Thursday, August 5, 2010


The California Supreme Court just decided Reid v. Google.  On page 23, footnote 8, are the words some lawyers have waited years to read:

"We disapprove Biljac Associates v. First Interstate Bank, supra, 218 Cal.App.3d 1410, 1419, 1424, to the extent it permits the trial court to avoid ruling on specific evidentiary objections."

This is now the law on summary judgment objections:

"[W]ritten evidentiary objections made before the hearing, as well as oral objections made at the hearing are deemed made 'at the hearing' . . . so that either method of objection avoids waiver.  The trial court must rule expressly on those objections.  [Citation.]  If the trial court fails to rule, the objections are preserved on appeal."

And what of lawyers who swamp the court with wave upon wave of objections?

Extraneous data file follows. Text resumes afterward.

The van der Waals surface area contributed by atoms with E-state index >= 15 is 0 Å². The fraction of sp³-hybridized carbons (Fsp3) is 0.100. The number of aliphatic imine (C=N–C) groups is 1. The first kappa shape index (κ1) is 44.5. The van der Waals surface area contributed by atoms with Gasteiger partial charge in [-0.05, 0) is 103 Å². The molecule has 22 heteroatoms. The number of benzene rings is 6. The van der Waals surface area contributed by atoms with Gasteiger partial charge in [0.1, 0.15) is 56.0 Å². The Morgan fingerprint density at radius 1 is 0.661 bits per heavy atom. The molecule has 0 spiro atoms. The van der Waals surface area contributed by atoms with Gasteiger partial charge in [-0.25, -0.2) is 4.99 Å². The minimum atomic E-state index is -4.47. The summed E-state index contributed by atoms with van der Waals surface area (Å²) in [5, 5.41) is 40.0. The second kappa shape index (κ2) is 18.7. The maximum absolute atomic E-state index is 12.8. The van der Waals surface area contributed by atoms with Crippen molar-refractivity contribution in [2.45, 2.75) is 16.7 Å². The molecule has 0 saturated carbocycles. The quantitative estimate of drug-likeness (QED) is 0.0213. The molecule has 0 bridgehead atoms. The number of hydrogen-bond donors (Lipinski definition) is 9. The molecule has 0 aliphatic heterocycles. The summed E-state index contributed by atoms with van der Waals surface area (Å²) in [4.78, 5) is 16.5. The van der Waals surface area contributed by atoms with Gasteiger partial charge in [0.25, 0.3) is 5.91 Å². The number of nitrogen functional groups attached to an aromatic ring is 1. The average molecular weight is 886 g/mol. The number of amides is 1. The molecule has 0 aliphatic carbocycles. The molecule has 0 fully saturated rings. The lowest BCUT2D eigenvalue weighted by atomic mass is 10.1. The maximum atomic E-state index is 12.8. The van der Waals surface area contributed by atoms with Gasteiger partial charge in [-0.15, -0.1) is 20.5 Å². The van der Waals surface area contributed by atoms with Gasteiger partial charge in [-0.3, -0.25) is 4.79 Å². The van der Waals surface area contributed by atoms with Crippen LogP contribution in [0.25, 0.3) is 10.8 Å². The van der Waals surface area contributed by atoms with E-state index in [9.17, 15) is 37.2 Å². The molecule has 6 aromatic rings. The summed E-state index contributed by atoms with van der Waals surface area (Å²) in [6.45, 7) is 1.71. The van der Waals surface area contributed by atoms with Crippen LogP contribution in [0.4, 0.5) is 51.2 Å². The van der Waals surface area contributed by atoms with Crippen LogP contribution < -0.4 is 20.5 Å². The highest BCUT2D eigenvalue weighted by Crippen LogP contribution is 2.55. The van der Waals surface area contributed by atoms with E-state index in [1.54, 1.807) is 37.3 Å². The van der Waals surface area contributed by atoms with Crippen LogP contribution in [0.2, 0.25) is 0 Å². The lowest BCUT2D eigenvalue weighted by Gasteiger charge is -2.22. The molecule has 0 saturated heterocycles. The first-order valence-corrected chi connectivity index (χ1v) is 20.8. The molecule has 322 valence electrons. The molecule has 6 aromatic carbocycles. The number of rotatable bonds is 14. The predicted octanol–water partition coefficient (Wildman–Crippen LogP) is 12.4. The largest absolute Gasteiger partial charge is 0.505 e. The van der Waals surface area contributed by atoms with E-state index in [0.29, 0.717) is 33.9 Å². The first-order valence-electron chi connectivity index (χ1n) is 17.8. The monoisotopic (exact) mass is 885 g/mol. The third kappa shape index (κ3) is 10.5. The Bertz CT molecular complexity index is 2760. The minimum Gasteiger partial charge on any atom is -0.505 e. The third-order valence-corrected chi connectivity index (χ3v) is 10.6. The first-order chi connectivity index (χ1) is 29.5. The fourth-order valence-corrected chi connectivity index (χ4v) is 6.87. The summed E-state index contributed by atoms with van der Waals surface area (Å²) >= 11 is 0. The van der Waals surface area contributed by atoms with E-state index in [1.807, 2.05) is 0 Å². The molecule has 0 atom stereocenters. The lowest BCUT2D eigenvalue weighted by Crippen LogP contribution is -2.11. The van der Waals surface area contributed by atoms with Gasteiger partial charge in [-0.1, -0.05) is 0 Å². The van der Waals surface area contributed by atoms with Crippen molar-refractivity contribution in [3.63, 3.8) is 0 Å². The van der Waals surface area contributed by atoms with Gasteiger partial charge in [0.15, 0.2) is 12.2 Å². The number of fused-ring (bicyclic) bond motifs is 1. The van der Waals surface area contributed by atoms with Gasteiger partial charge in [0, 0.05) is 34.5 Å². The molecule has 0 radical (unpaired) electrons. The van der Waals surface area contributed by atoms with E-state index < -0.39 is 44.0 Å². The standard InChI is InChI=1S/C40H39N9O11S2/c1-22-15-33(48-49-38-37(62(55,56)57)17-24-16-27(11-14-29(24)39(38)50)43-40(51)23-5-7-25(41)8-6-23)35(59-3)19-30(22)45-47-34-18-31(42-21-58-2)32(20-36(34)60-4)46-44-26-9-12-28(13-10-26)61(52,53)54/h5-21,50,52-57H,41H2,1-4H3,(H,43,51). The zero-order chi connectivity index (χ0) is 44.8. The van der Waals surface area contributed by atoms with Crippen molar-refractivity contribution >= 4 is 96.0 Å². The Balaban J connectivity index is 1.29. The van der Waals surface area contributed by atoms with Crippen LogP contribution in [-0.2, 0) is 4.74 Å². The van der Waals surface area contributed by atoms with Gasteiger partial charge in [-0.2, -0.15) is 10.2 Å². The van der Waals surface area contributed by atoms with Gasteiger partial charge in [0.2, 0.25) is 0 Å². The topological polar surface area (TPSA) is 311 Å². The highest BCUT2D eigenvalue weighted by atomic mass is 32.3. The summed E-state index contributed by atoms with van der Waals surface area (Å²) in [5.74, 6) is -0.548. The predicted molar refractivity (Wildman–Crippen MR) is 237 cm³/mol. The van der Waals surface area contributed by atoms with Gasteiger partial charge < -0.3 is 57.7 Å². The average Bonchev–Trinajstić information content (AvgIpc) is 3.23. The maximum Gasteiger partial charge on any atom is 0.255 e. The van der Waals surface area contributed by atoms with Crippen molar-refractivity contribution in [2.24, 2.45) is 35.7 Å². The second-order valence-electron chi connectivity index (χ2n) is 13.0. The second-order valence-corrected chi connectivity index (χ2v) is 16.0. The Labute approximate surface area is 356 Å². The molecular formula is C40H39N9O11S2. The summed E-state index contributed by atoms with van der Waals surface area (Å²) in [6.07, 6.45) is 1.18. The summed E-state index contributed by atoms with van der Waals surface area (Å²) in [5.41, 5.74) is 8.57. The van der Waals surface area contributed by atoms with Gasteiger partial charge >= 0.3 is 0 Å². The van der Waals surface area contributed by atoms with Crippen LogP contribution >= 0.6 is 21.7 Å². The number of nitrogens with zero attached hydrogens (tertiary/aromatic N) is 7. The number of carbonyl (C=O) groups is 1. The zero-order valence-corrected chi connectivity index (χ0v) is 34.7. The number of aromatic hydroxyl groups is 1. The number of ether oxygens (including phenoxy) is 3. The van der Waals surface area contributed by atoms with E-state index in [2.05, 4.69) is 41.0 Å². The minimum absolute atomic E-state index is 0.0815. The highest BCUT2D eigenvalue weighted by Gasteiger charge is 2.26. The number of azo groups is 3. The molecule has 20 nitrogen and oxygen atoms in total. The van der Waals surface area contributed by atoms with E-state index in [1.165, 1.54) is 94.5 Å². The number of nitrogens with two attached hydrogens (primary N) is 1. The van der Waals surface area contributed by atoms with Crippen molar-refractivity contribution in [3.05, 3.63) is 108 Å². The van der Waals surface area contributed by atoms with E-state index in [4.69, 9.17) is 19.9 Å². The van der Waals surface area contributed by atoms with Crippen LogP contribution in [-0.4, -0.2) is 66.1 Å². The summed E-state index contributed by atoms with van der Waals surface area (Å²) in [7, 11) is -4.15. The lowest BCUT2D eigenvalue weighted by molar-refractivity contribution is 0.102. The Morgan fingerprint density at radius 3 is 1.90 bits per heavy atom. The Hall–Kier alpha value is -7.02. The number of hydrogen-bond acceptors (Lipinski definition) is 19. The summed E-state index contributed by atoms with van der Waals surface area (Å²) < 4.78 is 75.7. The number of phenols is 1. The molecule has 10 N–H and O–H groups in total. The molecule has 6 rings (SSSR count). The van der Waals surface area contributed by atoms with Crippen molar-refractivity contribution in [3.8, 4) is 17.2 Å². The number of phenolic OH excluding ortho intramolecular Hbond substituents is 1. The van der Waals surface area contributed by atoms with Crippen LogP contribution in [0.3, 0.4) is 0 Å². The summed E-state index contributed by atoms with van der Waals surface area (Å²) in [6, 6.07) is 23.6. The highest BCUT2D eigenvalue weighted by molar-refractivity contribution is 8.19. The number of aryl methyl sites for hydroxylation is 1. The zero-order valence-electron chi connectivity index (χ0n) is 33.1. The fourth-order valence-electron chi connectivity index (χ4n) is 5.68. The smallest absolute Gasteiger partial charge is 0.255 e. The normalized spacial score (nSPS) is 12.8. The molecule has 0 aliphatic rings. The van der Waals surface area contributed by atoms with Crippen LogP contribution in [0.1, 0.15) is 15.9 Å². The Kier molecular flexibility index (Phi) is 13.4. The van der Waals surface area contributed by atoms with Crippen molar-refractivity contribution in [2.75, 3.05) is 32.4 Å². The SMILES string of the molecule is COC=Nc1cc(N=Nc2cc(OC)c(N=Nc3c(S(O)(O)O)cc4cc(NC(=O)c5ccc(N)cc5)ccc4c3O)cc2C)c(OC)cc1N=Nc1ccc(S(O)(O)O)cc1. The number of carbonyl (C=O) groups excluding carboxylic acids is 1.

"[W]e encourage parties to raise only meritorious objections to items of evidence that are legitimately in dispute and pertinent to the disposition of the summary judgment motion.  In other words, litigants should focus on the objections that really count.  Otherwise, they may face informal reprimands or formal sanctions for engaging in abusive practice."

Upshot:  Lawyers no longer must cajole a court invoking Biljac into ruling on SJ objections.  But they now face sanctions for piling on baseless SJ objections.